By Ray Boyd

PHILADELPHIA (CBS) — During the NBA Playoffs we all want to be entertained by the best players in the sport fighting for the ultimate prize. The NBA wants to hinder the “fighting,” as much as possible and rightfully so.

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However, the league has displayed some inconsistency in it’s last two games on similar plays that both involved star players on desperate teams.

In Game 3 of the Eastern Conference Finals, Al Horford’s ankle was rolled up on by Cavaliers guard Matthew Dellavedova during a loose ball situation. As Horford fell, he appears to bend his arm and thrust his weight toward Dellavedova below.

He landed on the guard with authority. Followers of the postseason assume that Horford was sending a message. Dellavedova had dove for a loose ball at the feet of Kyle Korver ending his season as a result.

The incidents, coupled with a tangle up with Taj Gibson in the Bulls series, has many wondering whether Dellavedova is a dirty player. Regardless, Horford was ejected following a Flagrant 2 foul call. The Hawks went on to lose, falling into a 3-0 hole.

Below is the explanation the referees gave for the ejection:

As Ken Mauer notes, Horford was ejected for making contact to the shoulder and head area of Dellavedova and they must have deemed that contact to be “unnecessary and excessive,” the language used to describe flagrant fouls in the NBA rules.

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Fast forward to Game 4 of the Western Conference Finals. Dwight Howard and Andrew Bogut were tangled up on a play below the basket. Bogut can be seen noticeably grabbing Howard’s arm.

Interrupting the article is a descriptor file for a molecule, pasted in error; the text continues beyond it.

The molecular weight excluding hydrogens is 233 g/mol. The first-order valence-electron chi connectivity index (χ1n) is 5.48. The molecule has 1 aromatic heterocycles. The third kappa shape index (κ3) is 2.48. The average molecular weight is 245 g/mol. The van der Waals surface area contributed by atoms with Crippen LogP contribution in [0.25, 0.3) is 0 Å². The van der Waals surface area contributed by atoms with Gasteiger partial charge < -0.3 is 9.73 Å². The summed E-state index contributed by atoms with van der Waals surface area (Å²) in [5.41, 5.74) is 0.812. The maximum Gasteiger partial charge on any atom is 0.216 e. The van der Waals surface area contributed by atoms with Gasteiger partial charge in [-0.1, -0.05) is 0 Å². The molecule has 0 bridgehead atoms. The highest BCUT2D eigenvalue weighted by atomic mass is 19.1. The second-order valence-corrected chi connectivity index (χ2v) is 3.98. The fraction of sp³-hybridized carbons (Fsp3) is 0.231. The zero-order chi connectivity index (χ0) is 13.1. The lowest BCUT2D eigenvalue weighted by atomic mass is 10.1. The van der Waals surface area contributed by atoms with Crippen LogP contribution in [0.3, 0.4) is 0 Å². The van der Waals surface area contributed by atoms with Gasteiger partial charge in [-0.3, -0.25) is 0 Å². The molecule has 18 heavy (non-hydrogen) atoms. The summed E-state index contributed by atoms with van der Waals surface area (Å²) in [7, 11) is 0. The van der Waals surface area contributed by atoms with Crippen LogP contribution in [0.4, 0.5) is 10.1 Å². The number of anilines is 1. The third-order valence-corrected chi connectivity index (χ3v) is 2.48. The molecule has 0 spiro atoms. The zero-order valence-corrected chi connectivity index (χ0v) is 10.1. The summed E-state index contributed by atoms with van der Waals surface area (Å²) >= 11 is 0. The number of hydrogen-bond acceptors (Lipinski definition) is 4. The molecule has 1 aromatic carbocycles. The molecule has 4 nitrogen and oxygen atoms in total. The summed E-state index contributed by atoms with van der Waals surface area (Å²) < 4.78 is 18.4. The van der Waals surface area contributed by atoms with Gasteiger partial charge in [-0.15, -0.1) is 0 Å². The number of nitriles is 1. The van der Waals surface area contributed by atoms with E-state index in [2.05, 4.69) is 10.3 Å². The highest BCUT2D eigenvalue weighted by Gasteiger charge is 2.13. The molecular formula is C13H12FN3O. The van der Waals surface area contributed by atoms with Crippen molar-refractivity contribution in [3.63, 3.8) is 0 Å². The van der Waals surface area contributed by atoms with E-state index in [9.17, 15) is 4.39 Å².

Howard then throws his arm back in a swinging motion making contact with Bogut’s head. Howard was assessed a Flagrant 1 and remained in the game. The Rockets went on to win and extend their series.

That is where the inconsistency comes in. Whether or not you think Horford should have been given a Flagrant 2, he was. The explanation given was that excessive contact was made to the opponent’s “shoulder and head area.”

It’s hard to say that isn’t the same instance that we see in the Howard situation. Was Howard allowed to stay in the game because it was Game 4 and the series could have ended if he was ejected?

Were the referees applying selective justice because they could see Bogut holding Howard’s arm?

Regardless, the NBA has to find consistency with these rulings. There are reports that now the league is considering upgrading Howard’s foul to a Flagrant 2 which could impact his availability for Game 5.

The league is doing a good thing policing on court incidents that could lead to fights which they don’t want. However, you have to create some uniformity so that you don’t box yourself into situations where you may have to eject a player like Howard in a crucial spot.

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Had Horford not been ejected, there would be no talk of Howard getting ejected. The league needs to take a look at their flagrant foul distinctions, and more importantly, the way the referees are interpreting and applying the rules.